Intellectually demanding but inspiring and certainly my understanding was broadened and deepened. If you lean towards continental philosophy, or have a vague but unformed interest in the subject, it's a steep learning curve in formal/analytical philosophical methodology, no room for fuzzy thinking or idle conjecture here.

Online tuition was excellent and course materials well presented. Quite a volume of work to get through though and none of it is easy reading!

Give yourself time - you'll need it. Excellent course.

Kieron Corrigan

Review posted: January 2008

I enjoyed this course very much. The selected philosophy topics are well matched, the course material is very readable, and I found the TMAs fun to write. The workload is comparable to that of an undergraduate philosophy course.

My only criticism concerns the physical appearance of the course. Why not publish it as a pdf file, and as bound books (like AA308)? These bulky folders do not fit into normal bags and are impossible to carry around. Have some pity on OU students who have to work and travel!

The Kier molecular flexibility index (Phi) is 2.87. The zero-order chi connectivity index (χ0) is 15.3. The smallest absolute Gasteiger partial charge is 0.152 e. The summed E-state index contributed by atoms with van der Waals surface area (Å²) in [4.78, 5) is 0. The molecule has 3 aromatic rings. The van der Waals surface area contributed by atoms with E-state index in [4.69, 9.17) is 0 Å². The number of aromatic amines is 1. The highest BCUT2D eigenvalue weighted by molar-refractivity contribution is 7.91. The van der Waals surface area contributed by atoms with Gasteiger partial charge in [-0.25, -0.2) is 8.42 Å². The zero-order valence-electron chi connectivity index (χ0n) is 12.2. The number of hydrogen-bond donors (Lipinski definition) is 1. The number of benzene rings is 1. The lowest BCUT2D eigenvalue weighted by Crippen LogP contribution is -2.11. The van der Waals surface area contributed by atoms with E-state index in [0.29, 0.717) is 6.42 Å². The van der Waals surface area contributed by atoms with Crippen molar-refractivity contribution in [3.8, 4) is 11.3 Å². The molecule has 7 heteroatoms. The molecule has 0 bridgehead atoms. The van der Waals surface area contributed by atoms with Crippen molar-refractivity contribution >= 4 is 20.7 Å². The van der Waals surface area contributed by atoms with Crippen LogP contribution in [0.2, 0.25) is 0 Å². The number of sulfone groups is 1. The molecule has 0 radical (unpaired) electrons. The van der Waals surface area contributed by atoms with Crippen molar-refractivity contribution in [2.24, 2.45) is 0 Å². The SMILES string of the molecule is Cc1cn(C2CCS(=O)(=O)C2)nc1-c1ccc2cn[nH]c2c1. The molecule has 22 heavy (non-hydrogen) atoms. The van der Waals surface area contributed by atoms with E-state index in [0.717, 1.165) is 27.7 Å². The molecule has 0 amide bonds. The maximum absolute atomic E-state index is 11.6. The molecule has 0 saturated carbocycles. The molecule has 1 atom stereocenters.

Susanne Mathies

Course starting: January 2006

Review posted: January 2007

This was my first Philosophy course and I was very impressed by the course materials and the quality of comment on TMAs.

The workload is HEAVY and you really need to be prepared to devote at least 5 - 10 hours (sometimes more) per week to reading the course material. The study guides really help you as some of the readings are excruciatingly difficult and you'll need at lot of support to understand them fully. But they can be understood and when they are you really can appreciate the writings of arguably the most profound thinkers of the past 40 years.

If you did philosophy as an undergraduate you may be familiar with some of the areas covered, and some of the arguments, but if, like me, you didn't do philosophy before, you really need to be prepared to make a substantial time commitment to keep on top of the reading.